• Surprisingly, that's not part of the Boston LGBT Film Festival, which also kicks off on Thursday night, about a mile away the ICA. The opening night film is To Be Takei, a look at Star Trek co-star George Taeki, who has become a gay icon since coming out later in life.
My plans? BUFF (like, now), then maybe trying to fit Sabotage, Noah, Ernest & Celestine, and Le Week-end in afterward, and also choosing between The Den and Under the Skin on Wednesday.

Ilo Ilo

I've gotten a bit better about not missing programs at the various local theaters as I build "Next Week in Tickets" every week, so I was able to keep the annual Belmont World Film program in mind as it approached. It's an interesting program which does a fairly impressive job of getting movies that almost certainly would not have much other visibility in America at all up on the big screen, and supports them with guests to put what we see into context.

The trouble, at least from my perspective, is that it's out in Belmont, which means a non-minor trip for me, especially since I'm arriving from Burlington. I think the only bus route that goes by the place is the 73, which can be somewhat erratic in scheduling. The good news, though, is that the Belmont Studio Cinema is not a bad destination. It's run by the same guys as the West Newton Cinema, and it's actually kind of intriguing how they seem very willing to try different things, both in different locations and as something doesn't seem to be working. For instance, the last time I saw something at the Studio, they had computers set up along one wall of the lobby, doing a "cyber-cafe" sort of environment. Those are gone now (for the better - it's already a pretty cramped space), but they have opened the "Cafe Burrito" next door, with the theater's website making it clear that bringing one's order in from there is quite okay. They have even removed some seats from the single, fairly large auditorium to install tables; they're dotted around the room rather than concentrated in a particular area, which is kind of a neat choice.

I do kind of wonder, since there's no connecting door between the cinema and cafe, what the reaction would be if someone brought a pizza from the restaurant on the other side of the building in. On the other hand, that would be pretty unwieldy unless you sat at one of the table seats, whereas the burrito, I found, will fit nicely in a cupholder.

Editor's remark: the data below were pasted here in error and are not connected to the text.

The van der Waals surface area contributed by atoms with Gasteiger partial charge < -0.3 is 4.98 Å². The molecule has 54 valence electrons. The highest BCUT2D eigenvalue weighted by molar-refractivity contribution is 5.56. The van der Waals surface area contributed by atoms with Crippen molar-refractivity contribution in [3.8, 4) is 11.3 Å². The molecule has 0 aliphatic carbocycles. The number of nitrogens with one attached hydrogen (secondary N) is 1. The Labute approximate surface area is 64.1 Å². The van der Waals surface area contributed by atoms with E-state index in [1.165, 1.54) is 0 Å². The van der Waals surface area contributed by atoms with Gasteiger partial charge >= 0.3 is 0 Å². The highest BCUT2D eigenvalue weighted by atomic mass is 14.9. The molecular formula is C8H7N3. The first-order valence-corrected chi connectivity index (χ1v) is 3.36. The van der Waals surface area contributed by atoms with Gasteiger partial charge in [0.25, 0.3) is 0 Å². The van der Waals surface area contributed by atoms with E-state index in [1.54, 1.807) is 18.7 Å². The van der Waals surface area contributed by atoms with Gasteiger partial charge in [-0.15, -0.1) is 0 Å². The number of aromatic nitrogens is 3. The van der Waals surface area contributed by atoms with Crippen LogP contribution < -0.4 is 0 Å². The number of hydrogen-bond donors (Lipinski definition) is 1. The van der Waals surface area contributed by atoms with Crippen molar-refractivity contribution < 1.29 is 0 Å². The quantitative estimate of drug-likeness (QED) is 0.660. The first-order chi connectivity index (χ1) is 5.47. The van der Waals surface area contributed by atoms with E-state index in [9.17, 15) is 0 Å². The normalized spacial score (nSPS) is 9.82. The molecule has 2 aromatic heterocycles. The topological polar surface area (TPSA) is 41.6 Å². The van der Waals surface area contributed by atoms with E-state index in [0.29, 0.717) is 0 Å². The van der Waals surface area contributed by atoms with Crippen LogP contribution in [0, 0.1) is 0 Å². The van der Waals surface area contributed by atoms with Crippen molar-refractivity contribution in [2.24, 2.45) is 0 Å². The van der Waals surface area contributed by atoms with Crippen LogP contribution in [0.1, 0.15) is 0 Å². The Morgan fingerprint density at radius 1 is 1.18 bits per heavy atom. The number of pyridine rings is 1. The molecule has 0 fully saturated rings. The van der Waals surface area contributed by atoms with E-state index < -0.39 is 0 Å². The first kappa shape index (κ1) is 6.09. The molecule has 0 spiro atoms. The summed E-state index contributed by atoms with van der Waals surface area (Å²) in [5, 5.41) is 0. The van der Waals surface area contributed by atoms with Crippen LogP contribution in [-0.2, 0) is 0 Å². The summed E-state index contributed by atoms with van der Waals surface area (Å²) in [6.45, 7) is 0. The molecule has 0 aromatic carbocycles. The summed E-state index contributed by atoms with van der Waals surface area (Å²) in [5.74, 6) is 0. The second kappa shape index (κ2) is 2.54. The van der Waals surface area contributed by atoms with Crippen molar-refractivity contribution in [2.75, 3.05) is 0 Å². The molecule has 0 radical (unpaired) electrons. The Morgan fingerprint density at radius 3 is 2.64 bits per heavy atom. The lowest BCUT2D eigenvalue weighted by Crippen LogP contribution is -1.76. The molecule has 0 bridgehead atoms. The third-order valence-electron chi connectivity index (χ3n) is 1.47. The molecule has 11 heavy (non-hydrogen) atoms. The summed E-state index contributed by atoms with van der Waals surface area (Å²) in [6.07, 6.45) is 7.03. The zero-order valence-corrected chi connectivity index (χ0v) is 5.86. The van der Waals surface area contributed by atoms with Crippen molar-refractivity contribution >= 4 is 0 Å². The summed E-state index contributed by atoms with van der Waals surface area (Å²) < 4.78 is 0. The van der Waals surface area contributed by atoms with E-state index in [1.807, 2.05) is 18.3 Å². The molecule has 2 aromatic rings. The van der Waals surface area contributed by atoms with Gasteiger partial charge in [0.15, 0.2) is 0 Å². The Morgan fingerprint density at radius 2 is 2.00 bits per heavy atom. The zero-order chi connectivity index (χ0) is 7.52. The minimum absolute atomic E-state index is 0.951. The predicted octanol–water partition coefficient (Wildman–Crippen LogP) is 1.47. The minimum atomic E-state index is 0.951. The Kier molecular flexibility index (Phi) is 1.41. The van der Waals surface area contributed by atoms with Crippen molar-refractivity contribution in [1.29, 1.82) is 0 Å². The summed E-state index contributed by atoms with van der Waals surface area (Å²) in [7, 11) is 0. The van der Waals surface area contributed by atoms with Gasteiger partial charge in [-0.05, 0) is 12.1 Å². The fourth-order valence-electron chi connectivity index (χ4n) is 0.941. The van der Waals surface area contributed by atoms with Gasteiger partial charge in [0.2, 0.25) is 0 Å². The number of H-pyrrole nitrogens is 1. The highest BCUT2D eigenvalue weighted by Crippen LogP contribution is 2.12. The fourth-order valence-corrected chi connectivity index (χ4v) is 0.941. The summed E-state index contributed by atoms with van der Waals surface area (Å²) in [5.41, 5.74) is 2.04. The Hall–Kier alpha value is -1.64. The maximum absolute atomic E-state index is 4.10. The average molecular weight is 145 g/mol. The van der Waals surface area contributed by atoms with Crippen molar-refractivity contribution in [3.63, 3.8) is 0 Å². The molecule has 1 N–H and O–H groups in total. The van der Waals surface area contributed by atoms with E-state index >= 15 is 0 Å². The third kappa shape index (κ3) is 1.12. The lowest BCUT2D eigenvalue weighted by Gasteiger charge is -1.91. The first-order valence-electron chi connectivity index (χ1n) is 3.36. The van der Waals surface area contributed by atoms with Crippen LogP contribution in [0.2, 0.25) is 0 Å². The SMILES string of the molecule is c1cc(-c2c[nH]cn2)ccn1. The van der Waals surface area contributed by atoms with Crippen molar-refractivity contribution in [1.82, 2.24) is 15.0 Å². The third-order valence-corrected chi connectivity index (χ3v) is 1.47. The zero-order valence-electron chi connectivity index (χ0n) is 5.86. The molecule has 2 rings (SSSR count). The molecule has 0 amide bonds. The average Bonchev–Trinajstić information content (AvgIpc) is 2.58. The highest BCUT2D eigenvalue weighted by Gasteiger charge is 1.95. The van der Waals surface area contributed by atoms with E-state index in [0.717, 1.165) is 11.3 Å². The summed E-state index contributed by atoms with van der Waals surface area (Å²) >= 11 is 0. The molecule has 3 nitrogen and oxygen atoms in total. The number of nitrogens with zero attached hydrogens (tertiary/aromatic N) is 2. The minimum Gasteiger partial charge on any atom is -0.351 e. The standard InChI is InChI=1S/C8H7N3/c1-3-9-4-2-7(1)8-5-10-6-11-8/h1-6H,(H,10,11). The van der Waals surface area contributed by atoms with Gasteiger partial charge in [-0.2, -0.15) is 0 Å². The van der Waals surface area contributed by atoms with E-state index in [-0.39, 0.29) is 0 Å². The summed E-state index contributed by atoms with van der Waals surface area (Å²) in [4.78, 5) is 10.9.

The movie itself was pretty good, and I found I liked it and saw more upon further reflection, and that tempers some of my dissatisfaction with the post-film discussion a bit. The guest was an immigration reporter who immediately started speaking about certain types of exploitation that weren't immediately evident in the movie, although they were important with a bit of time to mull it over. In general, it didn't feel as though she had seen the movie or boned up on the specifics of this in regards to Singapore to prepare beforehand. That was fine, in that a lot of people in the audience were less interested in discussing the movie as opposed to the issue anyway. Even by that standard, though, it was a lot of people with fairly vague opinions or memories of newspaper articles they read months ago.

I ducked out before the discussion was finished, which I almost never do, but the next bus would have been something like a half-hour later. There's certainly a good chance I'll be back some other time for this series or just to see another movie at the Studio sometime soon - big, single-screen theaters are a rarity that deserve support, and the ready availability of actual meal-type food at a reasonable price is certainly a draw when the movie is going to be your entire night out.

Ilo Ilo

* * * ¾ (out of four)
Seen 17 March 2014 in the Studio Cinema (Belmont World Film, digital)

You can finish Ilo Ilo and come away feeling like you've seen something more uplifting than it really is, and it would not shock me if a fair amount of people identified with the parents of a problem child, especially in the film's native land of Singapore. The tone of this film is carefully managed, enough so that it does not necessarily feel like it is condemning the exploitation of foreign workers depicted - at least, not until the pieces have been separated, added up, and put back together.

The kid on question is Jiale (Koh Jia Ler); he's constantly in trouble at his school and not much less trouble at home. Mother Hwee Lang (Yann Yann Yep) and father Teck (Tian Wen Chen) are stretched thin as it is, so they do what a number of families in a similar position do and hire a servant. A placement agency send them Teresa (Angeli Bayani), who had left her own child with family back in the Philippines to take this job, and while Jiale initially treats her even worse than his parents, a bond eventually forms that Hwee Lang finds threatening.

There's a scene a bit past the midpoint of the film that initially comes off as just sort of darkly funny: Jiale has been given a clutch of cute baby chicks to raise as pets for his birthday, and as he runs out to the balcony to play with them, the camera swings back to the living room to remind the audience that the family was having fried chicken for dinner. It doesn't quite become the movie's central metaphor, but the meaning isn't hard to extract as things play out a bit more; Teresa may feel like part of the family, but given that Hwee Lang is holding onto her passport "for safekeeping", she is in a bit of a cage as well - and a housemaid can be a luxury in the same way as a pet chicken.

Full review at EFC

Wednesday, March 26, 2014

Particle Fever